How NLP Can Benefit in Education

Education Technology Insights | Friday, January 15, 2021

The education sector uses natural language processing (NLP) as it helps the students improve their language skills.

FREMONT, CA: There is already proof that NLP can evaluate and summarize arguments, help writers develop their writing, and encourage writers to rewrite essays. In educational environments, NLP has been successfully used to classify issues in student grammar and mechanics and provide holistic ratings for five-paragraph essays. Although these fields may be significant, NLP can solve more critical problems in the classroom by learners and teachers.

Natural Language Processing for Reading and Writing

NLP innovations can enable students to write better essays by offering formative feedback (i.e., actionable feedback on essay parts) that can strengthen more than just grammar and mechanics during the revising phase.

For example, NLP may help recognize the absence of significant elements of the debate, such as statements, arguments, and proof. NLP may provide students with suggestions about the organization of an essay. It is possible to integrate these NLP solutions into automated writing assessment (AWE) systems that can offer low-level feedback or higher-level feedback.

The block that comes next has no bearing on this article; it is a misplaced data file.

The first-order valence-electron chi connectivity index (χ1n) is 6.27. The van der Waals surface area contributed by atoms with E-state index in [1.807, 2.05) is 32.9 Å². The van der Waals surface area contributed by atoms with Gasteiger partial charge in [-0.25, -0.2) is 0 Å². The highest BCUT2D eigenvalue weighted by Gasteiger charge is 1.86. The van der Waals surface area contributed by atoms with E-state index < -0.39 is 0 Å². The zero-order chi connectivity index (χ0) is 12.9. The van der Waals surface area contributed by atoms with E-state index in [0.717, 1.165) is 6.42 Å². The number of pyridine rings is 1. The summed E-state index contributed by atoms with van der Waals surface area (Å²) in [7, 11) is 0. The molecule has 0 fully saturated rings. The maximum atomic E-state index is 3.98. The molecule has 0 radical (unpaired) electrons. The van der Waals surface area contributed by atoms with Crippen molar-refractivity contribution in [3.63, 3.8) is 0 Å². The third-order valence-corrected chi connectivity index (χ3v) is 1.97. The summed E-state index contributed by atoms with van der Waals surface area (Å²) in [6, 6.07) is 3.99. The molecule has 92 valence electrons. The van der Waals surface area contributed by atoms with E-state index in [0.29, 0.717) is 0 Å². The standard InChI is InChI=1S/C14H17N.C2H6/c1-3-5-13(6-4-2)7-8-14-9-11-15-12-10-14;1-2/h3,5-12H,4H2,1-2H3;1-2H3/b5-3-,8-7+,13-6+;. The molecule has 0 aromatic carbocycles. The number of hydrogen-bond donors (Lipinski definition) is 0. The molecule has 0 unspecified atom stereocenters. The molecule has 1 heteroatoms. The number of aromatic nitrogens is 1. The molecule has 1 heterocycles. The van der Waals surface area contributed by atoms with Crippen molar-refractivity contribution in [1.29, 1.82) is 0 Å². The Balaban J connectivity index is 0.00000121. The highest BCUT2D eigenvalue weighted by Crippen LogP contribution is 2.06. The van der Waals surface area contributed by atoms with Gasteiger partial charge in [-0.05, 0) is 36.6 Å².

Ultimately, this formative feedback, coupled with comprehensive feedback, would encourage students several times before final submission to teachers to review essays. Teachers would then obtain better-developed essays, particularly at lower levels of text characteristics, allowing them to concentrate on writing elements that are more difficult to evaluate, like argumentation, style, and organization through computational algorithms.

Natural Language Processing for Learning Behavior and Motivation

In addition to explicitly enhancing students' language skills, NLP features can also be used to help educators better understand what is going on with their students cognitively. NLP can help define and predict learners' mental states during learning by studying language use in the classroom. Studies are still developing in this field and should be improved upon.

But recent research shows that text characteristics can be predictive of performance in math and science in the written and spoken development of students, both in-person and online. Evaluating mental states immediately will provide a more precise understanding for teachers of how well their students are prepared to learn. The knowledge will help teachers manage the classroom better, recognize struggling students at an early stage, and enhance students' learning.

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